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This is a wrong understanding or interpretation of the word "كواعب" (Kawa'ib), see for example in tafsir ibn Kathir:

( كواعب )
أي : نواهد ، يعنون أن ثديهن نواهد لم يتدلين لأنهن أبكار

this word only shows that their breasts are not hanging down, as it would be the case for a woman who had feed much children or an older woman etc..
It also refers or indicates to the fact that they are neither too young nor old etc.. But this is covered by the following word in the verse "atrab أتراب".

English translation here of tafsir ibn Kathir.

In Tafsir al-Kashaf you may find

والكواعب: اللاتي فلكت ثديهن، وهن النواهد

and in at-Tahrir wa tanwir:

والكواعب : جمع كاعب ، وهي الجارية التي بلغت سن خمس عشرة سنة ونحوها . ووصفت بكاعب لأنها تكعب ثديها ، أي : صار كالكعب ، أي : استدار ونتأ

So the emphasize is on the form of the breast (ثدي), and means that a roundness (فلك) can clearly be seen. Like it can be seen at the bone of the heel (الكعب) to which it was compared in the Quran. Ibn Achour added it refers to a girl in the age of fifteen or similar (as this is the age where the breast of a young girl may begin to show up and grow).

See also this fatwa which exactly covers your question.

For part 1:

Of course it has never ben revealed in the Quran, but you may find some ahadith pointing at this amount, like in Jami' at-Tirmidhi, sunan ibn Majah and Musnad Ahmad. Note that this hadith which is qualified as gahrib by Imam at-Tirmdihi, so it is an ahad which has been transmitted in (almost) all levels of the narrator chain by only one person, which IMO makes it a (very) weak narration as stated here, even if as far as I could check the chain of at-Tirmdihi all narrators have a good to very good level of trustworthiness.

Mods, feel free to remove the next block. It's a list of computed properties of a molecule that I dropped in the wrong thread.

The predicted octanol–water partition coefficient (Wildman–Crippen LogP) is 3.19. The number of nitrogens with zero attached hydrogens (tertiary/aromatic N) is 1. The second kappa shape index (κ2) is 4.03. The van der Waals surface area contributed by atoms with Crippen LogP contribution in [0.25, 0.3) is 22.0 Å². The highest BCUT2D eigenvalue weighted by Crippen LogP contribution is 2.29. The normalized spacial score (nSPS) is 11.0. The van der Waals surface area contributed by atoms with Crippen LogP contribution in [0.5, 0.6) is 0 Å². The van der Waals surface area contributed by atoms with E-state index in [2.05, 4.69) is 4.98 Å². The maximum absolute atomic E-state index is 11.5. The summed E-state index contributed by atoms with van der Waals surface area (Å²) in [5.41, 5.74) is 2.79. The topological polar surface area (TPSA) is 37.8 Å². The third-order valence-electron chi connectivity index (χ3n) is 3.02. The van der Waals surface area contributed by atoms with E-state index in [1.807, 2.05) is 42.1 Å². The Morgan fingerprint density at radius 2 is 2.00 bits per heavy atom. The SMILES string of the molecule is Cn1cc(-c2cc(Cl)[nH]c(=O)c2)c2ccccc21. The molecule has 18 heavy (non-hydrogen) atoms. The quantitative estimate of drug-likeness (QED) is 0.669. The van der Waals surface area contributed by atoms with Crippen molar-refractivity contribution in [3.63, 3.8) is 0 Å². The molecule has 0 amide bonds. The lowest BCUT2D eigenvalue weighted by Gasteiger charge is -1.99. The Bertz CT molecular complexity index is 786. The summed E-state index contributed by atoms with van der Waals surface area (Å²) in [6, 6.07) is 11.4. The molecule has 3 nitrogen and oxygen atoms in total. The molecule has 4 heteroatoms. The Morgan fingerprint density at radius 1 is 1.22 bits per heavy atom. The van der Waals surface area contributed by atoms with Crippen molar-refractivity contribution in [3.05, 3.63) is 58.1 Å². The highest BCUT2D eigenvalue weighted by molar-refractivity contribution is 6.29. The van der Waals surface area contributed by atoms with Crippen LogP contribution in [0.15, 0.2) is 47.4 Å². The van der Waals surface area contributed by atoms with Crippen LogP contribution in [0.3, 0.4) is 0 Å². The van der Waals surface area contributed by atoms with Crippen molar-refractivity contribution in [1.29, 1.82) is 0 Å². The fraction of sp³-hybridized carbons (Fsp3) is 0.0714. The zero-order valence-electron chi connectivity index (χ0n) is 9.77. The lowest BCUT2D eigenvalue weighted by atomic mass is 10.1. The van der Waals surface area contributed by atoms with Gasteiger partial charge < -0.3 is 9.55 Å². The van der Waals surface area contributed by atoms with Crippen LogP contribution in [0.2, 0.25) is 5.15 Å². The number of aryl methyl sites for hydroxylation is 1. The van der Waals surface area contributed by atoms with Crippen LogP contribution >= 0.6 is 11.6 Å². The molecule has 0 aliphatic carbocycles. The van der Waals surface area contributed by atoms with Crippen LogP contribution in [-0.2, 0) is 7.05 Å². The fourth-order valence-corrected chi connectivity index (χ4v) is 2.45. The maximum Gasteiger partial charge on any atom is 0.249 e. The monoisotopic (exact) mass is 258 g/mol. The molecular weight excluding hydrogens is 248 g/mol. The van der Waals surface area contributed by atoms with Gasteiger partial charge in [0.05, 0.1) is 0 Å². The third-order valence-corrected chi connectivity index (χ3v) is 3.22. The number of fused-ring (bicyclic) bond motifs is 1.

Therefore it is widely qualified as hassan by scholars like ibn Hajar and al-Mudhniri and because in some other hadith colletion a similar hadith could be found on the authority of three other sahaba namely Anas ibn Malik in shoab al-Iman of al-Bayhaqi, 'Oqbah ibn 'Amer in at-Tabarani's Musnad a-Shaamiyn and 'Obadah ibn as-Samit in Musnad Ahmad which all quote "72" of the hoor al-'ayn.

This (Arabic) fatwa deals with the number 72 in the hadith, some scholars like Mulla 'Ali al-Qarri said that is the upper bound for the amount of hoor al-'Iyn a martyr could marry, not an indication on a large amount. An other quote now about the part about "the 70 people he could intercede for" according this hadith, is based on tafsir at-tahrir wa-tanwir of 9:80 where Sheikh ibn Achour (see also the hadith to which he refers) said that "seventy times" doesn't mean the exact number but refers to a big amount.

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  • Thanks for making it very clear. So Kawaib' is simply a state of age of a women. It was not intended to speak about the body of the women in any sensual way. Please note that I updated my question. Could you also answer part (1) ? – 0aslam0 Jul 25 '16 at 10:17
  • Well. its a widely propagated fact. I was under the belief that it was authentic – 0aslam0 Jul 25 '16 at 11:21